The worst massacre in Paris since WWII was the 1961 police killing of Algerian protesters

If the horrific attacks in Paris, France have taught us anything, it is that some tragedies matter more than others.

For example, look no further than these headlines:

120 Dead in Paris Attacks, Worst Since WWII (ABC/AP, November 14);
Paris Wakes Up Under Siege After Deadliest Attack Since WWII (The Daily Beast, November 14);

The West's terror hypocrisy: who is the biggest threat?

Since the terrorist attacks in Paris on November 13, the world's leaders and media have predictably reminding the world that the attacks' perpetrator – ISIS – has declared war to the death against humanity.

ISIS would not deny this. Indeed, making this point was the reason it carried out the Paris attacks, which killed 129 people.

From Beirut to Paris - your wars are our dead: Socialist Alliance statement on terror attacks

The Socialist Alliance and its youth wing, Resistance, expresses our solidarity with the people of Paris and Beirut who were targeted in back-to-back acts of terror by ISIS forces in the past few days.

In Paris, coordinated bombing and shootings at six separate locations on November 14 killed 129 people and injured 200 others. In Beirut, 43 people were killed and more than 200 injured in two suicide bomb attacks just 24 hours earlier.

We condemn these acts of violence.

Europe after Paris attacks: Elites seek to exploit terror

As the initial horror and outrage of the attacks in Paris on November 13 subside, the impacts they are already having on French and European society are becoming clearer.

A state of emergency has been declared by the French government and will persist for up to three months.

French officials announced on November 17 that France would see an extra 115,000 police officers, gendarmes and soldiers deployed across the country.

In this context, rational debate is being restricted and progressive movements are on the defensive.


Beirut and Paris: Two terror attacks with different tales

As news arrived yesterday of terror attacks in Paris that ultimately left more than 120 people dead, US President Barack Obama characterized the situation as “heartbreaking” and an assault “on all of humanity.”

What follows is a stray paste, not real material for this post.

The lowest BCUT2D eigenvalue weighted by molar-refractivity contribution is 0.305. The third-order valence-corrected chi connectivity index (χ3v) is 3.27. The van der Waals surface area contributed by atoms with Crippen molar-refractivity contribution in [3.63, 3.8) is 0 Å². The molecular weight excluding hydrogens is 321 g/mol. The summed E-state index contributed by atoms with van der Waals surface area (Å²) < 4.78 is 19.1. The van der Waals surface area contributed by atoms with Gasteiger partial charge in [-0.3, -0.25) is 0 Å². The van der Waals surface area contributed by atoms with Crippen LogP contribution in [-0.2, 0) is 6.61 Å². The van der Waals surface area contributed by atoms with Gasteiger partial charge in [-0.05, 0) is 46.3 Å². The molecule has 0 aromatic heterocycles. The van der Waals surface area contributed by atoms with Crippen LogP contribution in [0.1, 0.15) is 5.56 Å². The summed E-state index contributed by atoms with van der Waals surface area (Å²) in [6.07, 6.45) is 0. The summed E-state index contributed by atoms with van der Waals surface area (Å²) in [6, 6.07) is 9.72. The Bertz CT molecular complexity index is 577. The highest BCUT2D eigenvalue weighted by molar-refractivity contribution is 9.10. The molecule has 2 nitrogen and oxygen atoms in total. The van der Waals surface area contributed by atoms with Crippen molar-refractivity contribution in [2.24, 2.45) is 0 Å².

But his presidential sympathy was conspicuously absent the previous day when terror attacks in Beirut left more than 40 dead. Predictably, Western media and social media were much less vocal about the slaughter in Lebanon.

Solidarity confronts Fortress Europe in response to ‘refugee crisis’

30,000 people marched in Vienna on August 31 to demonstrate against inhumane treatment of refugees.

In less than a fortnight a series of tragedies took place on the borders of Europe, spurring a continent-wide debate over refugee policy.

On August 26, about 200 refugees perished at sea as their ship capsized off the coast of Libya on its way to Italy.

Why Asylum seekers are begging Europe for help

Syrian refugees on Greece-Macedonia border. Photo: Amnesty International.

“Are we animals? Why? Why?”

Those were the words of one Syrian refugee to BBC's Channel 4 recently after Macedonian police attacked desperate families seeking entry into the country along the border with Greece.

The refugee crisis has grown to immense proportions. Tens of thousands of people have flooded into the Balkans in recent weeks.


France: Amid debates, left gives solidarity to Greece

In the aftermath of the harsh deal for brutal austerity and mass privatisation imposed on Greece in the early hours of July 13, both Berlin and Paris are floating alternative “solutions” to the euro problem.

Germany, on the one hand, wants greater fiscal integration, whereas France is calling for the creation of a eurozone government as well as a dedicated finance minister.

The mainstream press is talking up the divisions between the two nations as fundamentally different perspectives on the euro — or even differences in political “culture”.

French racism and super-exploitation tackled in Samba

Co-written & directed by Olivier Nakache & Eric Toledano
In cinemas now

Nobody could say that French film makers Olivier Nakache and Eric Toledano — and their actor of choice, Omar Sy — shy away from heavy subjects.

In their 2012 international hit The Intouchables, they dived straight into questions of disability, racism and class. Now in Samba they have tackled the question of illegal migrants struggling to survive without papers in contemporary France.

France ignores key renewables report

The French government has joined the Australian government in ignoring its own reports that say a transition to 100% renewable energy is feasible and involves little extra cost.

Mediapart obtained a report from the French government’s environment and energy agency body ADEME that showed shifting to 100% renewable energy by 2050 is materially and technologically feasible. The report found it would cost relatively little more than the existing electricity supply, which is 75% nuclear.

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